Nap’s Morgans

by Free Speech on January 14, 2009

Lodi, WI~

Lodi Valley News serving Lodi, WI & the Lake Wisconsin area with local information since Earth Day 2008.

By Carole Roche

Lodi, Wisconsin resident Napolean Bourdeau’s  love of the Morgan Horse dates back to his childhood in Northern Michigan.  “I was seven years old when my grand-father took me to a horse auction near Escanaba,” said Bourdeau. “It was the first time I’d ever seen a Morgan, and I still remember him as the most beautiful creature I’d ever seen.”

“Although we didn’t bring a Morgan home that day, I dreamed one day of having one of my own,” he said.

It was a dream that would take another 40 years to arrive. “I served five years in Germany during the Cold War, and in 1959 met my wife-to-be at a while working as an orderly at a Green Bay hospital,” said Bourdeau. “We married in 1960 and, by 1972, were raising two children; we were ready to live in the country.

“My childhood dream of owning a Morgan was about to come true,” he said. .

Establishing his family on a seventy-nine acre farm near Lodi, Wisconsin, within two years Bourdeau had acquired his first Morgan, a mare named Kara Inga.  “Inga was blood-tested and registered with the American Morgan Horse Association which established her descendency  to the original Justin Morgan,” said Bourdeau.  “My plan was to carry on the pure Morgan bloodlines, and I bred Kara Inga to another registered Morgan, “he said.  “I continued that plan for the next thirty years.”

“One of  Kara Inga’s foals, a mare named Glory Bee, was named the top-rated Morgan in the country in 1998,” he added.

The Morgan horse, an animal whose courage, strength and intelligence are legendary, has proven its superiority in diverse areas: tireless workhouse, speedy racer, and dependable cavalry horse. Tracing its beginnings to 1789, and an incredible stallion by the name of Figure (later known as Justin Morgan after its owner), the breed has contributed to our country’s development for nearly one hundred and twenty-five years.

Napolean Bourdeau with Sable, one of his prized Morgans

Napolean Bourdeau with Sable, one of his prized Morgan's

“Morgans became known during the Colonial Period for their strength and endurance as they plowed and cleared the land, “ said  Bourdeau,  “Later, their incredible stamina during the Civil War kept them going for days over rough terrain, and they became known as ‘easy keepers’ requiring less food and rest than most other breeds.”

“In fact, many historians believe they were a prime factor in the North winning the war,” he added.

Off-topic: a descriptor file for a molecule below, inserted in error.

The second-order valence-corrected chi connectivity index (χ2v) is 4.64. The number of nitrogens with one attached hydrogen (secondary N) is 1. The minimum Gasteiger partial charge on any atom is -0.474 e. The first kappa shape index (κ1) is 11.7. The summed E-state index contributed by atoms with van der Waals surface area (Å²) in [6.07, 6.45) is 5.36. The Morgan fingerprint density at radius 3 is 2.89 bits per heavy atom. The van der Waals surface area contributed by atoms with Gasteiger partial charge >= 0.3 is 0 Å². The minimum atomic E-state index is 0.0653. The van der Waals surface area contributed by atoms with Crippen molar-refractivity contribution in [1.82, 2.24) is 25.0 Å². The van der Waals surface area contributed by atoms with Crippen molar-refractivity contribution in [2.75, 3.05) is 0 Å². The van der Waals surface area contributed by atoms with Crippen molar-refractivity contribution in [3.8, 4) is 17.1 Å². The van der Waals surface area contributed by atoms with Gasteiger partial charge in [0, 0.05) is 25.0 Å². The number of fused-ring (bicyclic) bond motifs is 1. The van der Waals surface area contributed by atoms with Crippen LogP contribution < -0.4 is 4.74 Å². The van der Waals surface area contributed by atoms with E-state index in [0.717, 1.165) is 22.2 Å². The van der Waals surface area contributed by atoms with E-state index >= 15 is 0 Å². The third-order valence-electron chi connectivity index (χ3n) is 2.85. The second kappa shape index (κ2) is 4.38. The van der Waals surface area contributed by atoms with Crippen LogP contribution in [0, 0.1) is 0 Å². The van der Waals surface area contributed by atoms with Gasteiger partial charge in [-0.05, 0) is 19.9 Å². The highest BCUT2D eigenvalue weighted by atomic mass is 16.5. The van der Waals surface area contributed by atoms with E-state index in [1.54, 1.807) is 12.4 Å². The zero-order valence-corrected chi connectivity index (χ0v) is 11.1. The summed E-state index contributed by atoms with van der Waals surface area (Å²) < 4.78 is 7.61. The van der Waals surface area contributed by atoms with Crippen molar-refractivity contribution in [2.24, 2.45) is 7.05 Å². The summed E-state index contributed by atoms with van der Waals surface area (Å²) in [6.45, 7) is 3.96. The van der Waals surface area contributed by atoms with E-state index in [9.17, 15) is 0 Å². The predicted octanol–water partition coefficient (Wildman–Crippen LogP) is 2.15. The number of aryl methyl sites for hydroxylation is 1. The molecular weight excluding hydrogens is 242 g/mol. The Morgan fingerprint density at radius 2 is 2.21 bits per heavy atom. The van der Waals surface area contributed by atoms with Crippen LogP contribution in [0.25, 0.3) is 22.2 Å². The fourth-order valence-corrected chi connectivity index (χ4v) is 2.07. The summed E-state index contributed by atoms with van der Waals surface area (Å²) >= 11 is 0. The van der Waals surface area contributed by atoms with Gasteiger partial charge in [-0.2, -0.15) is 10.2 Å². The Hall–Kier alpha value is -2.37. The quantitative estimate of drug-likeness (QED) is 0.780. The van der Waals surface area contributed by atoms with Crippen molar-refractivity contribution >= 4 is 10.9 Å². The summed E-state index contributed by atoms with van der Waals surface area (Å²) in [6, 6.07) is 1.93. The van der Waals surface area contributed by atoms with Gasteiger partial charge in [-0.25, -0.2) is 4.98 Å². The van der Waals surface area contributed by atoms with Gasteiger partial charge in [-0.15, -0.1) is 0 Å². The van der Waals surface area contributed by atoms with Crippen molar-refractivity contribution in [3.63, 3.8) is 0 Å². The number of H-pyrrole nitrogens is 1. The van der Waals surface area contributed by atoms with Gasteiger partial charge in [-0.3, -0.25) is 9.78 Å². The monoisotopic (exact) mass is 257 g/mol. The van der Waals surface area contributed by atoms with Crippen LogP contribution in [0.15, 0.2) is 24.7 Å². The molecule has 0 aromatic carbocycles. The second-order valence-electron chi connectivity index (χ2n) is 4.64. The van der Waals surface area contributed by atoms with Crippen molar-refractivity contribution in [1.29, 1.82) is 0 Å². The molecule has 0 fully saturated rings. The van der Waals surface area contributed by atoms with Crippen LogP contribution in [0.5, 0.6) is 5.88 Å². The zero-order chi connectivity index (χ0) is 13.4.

Phillip Sheridan, whose mount Rienzi (later changed to Winchester) turned a Union defeat into victory after an incredible eleven-mile ride to battle in 1864. Winchester’s remains are preserved at the Smithsonian Institute in Washington, D.C.

Its numbers decimated by the war, the Morgan struggled to regain its former viability, and, in 1905, the U.S. Dept of Agriculture established the first and only government sponsored equine breeding program at the Morgan Horse Farm in Middleton, Vermont.

With the goal of saving the breed from extinction and producing horses of pure Morgan type, the government acquired the best Vermont Morgan mares and stallions – all with bloodlines from animals in the Civil War – and tested each animal with 300-mile endurance rides, timed races, and pulling and jumping trials.  Only those animals who exhibited superior strength, athletic ability, endurance, and temperament were allowed to pass on their traits to the next generation.

The government’s breeding program successfully achieved its original goals until the late thirties when  pressure from Kentucky Saddlebred interests persuaded them to allow Saddlebred and  Standardbred stock to be bred into the Morgan line. Intended to produce a taller and larger horse, the result was a horse with smaller feet, weaker legs, and shorter up and and down stride.. The resulting dilution of the pure Morgan type, and waste of the original bloodlines soon followed, as did funding for the Morgan Horse Program which ceased operation in 1950.

When Kara Inga died in 2005 at age 33,  Bourdeau decided to discontinue his breeding program although he continues to care for ten of Kara Inga’s offspring – all registered Morgans .  “The oldest is now 20, and the youngest, Silver Bell was born in 2004, “said Bourdeau.   “They are all pure sport Morgans and registered descendants of horses bred during the early years of the government breeding program.”

Watching Nap with his Morgans, one is struck by the affection these animals show to their owner, and the devotion he has for each one; he maintains they will remain in his care for the rest of their lives if at all possible.

Nap’s Morgans are pure examples of the Justin Morgan original – gentle in nature, supremely intelligent, and prototypes of their breed. They exemplify all that is good in the nature of a horse.

{ 1 comment… read it below or add one }

1 Horseman January 17, 2009 at 9:42 AM

Very majestic animals. Nice piece Carole.

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